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Editor's Correspondence |

Association Between SSRI Use and Fractures and the Effect of Confounding by Indication

Gijsbertus Ziere, MD; Jeanne P. Dieleman, PhD; Tischa J. M. van der Cammen, MD, PhD; Bruno H. Ch. Stricker, MB, PhD
Arch Intern Med. 2007;167(21):2369-2370. doi:10.1001/archinte.167.21.2369-b.
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We read with much interest the original investigation by Richards et al.1 They indicate that daily SSRI use in adults 50 years and older was associated with a 2-fold increased risk of clinical fragility fracture after adjustment for potential covariates. These findings are very interesting, and, as the authors state, may have important public health consequences. However, some comments on this article can be made.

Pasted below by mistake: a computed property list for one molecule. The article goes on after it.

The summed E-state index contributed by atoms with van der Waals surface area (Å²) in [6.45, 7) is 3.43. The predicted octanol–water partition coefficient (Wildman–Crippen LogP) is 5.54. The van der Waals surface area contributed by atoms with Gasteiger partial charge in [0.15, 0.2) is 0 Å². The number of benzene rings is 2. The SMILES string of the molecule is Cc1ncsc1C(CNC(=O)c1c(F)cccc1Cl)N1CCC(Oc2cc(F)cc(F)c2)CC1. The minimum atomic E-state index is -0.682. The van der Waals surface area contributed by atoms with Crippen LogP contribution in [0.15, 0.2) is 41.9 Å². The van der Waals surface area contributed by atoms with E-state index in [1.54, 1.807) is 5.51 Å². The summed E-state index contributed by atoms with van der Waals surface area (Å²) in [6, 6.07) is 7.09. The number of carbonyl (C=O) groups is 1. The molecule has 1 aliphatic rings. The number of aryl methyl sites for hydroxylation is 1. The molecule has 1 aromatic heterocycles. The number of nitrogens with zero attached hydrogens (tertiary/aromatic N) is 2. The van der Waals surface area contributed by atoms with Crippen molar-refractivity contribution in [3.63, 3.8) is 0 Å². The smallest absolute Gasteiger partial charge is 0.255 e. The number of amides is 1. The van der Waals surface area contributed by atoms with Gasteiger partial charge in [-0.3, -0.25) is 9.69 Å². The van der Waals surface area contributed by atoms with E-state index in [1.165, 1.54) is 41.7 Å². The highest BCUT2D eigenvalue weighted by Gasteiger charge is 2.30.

Our first concern pertains to the statistical analysis. It is unclear from the article how many fractures were included in the study. Hence, we cannot judge the validity of the statistical model including numerous covariates. Also, it is not mentioned how the authors dealt with dropout and other types of fracture. Furthermore, a Cox-proportional hazards model can be used when the time to event is known, whereas patients in this study only had to notify whether they had had a fracture in the previous year. Second, the absence of a duration effect relationship is puzzling, especially in the light of an effect through bone strength. In our opinion, a major limitation of the study is the lack of precise exposure data on a daily basis for the entire follow-up period, which would have allowed proper analysis of duration effects as well as attenuation effects after discontinuation.

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